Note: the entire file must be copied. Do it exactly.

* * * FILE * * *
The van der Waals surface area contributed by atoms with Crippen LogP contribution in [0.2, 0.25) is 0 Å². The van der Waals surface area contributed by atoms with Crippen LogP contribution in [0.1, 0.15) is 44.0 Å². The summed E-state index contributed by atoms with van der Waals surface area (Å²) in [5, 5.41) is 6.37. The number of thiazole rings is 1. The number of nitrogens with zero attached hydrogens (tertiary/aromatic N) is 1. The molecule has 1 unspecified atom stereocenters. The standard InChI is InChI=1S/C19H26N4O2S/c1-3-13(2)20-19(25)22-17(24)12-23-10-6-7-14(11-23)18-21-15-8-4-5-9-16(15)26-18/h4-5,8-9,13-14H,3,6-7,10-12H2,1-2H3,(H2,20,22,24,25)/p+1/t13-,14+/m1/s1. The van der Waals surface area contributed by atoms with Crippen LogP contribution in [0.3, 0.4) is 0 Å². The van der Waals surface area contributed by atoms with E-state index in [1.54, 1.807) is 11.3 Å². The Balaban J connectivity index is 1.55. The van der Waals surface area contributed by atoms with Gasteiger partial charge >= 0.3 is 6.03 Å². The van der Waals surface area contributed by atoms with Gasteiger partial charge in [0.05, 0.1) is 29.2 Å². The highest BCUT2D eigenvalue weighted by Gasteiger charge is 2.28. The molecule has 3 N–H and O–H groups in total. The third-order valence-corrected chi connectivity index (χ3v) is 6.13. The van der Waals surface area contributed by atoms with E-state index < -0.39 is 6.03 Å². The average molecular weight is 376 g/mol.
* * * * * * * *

The van der Waals surface area contributed by atoms with Crippen LogP contribution in [0.2, 0.25) is 0 Å². The van der Waals surface area contributed by atoms with Crippen LogP contribution in [0.1, 0.15) is 44.0 Å². The summed E-state index contributed by atoms with van der Waals surface area (Å²) in [5, 5.41) is 6.37. The number of thiazole rings is 1. The number of nitrogens with zero attached hydrogens (tertiary/aromatic N) is 1. The molecule has 1 unspecified atom stereocenters. The standard InChI is InChI=1S/C19H26N4O2S/c1-3-13(2)20-19(25)22-17(24)12-23-10-6-7-14(11-23)18-21-15-8-4-5-9-16(15)26-18/h4-5,8-9,13-14H,3,6-7,10-12H2,1-2H3,(H2,20,22,24,25)/p+1/t13-,14+/m1/s1. The van der Waals surface area contributed by atoms with Crippen LogP contribution in [0.3, 0.4) is 0 Å². The van der Waals surface area contributed by atoms with E-state index in [1.54, 1.807) is 11.3 Å². The Balaban J connectivity index is 1.55. The van der Waals surface area contributed by atoms with Gasteiger partial charge >= 0.3 is 6.03 Å². The van der Waals surface area contributed by atoms with Gasteiger partial charge in [0.05, 0.1) is 29.2 Å². The highest BCUT2D eigenvalue weighted by Gasteiger charge is 2.28. The molecule has 3 N–H and O–H groups in total. The third-order valence-corrected chi connectivity index (χ3v) is 6.13. The van der Waals surface area contributed by atoms with E-state index < -0.39 is 6.03 Å². The average molecular weight is 376 g/mol.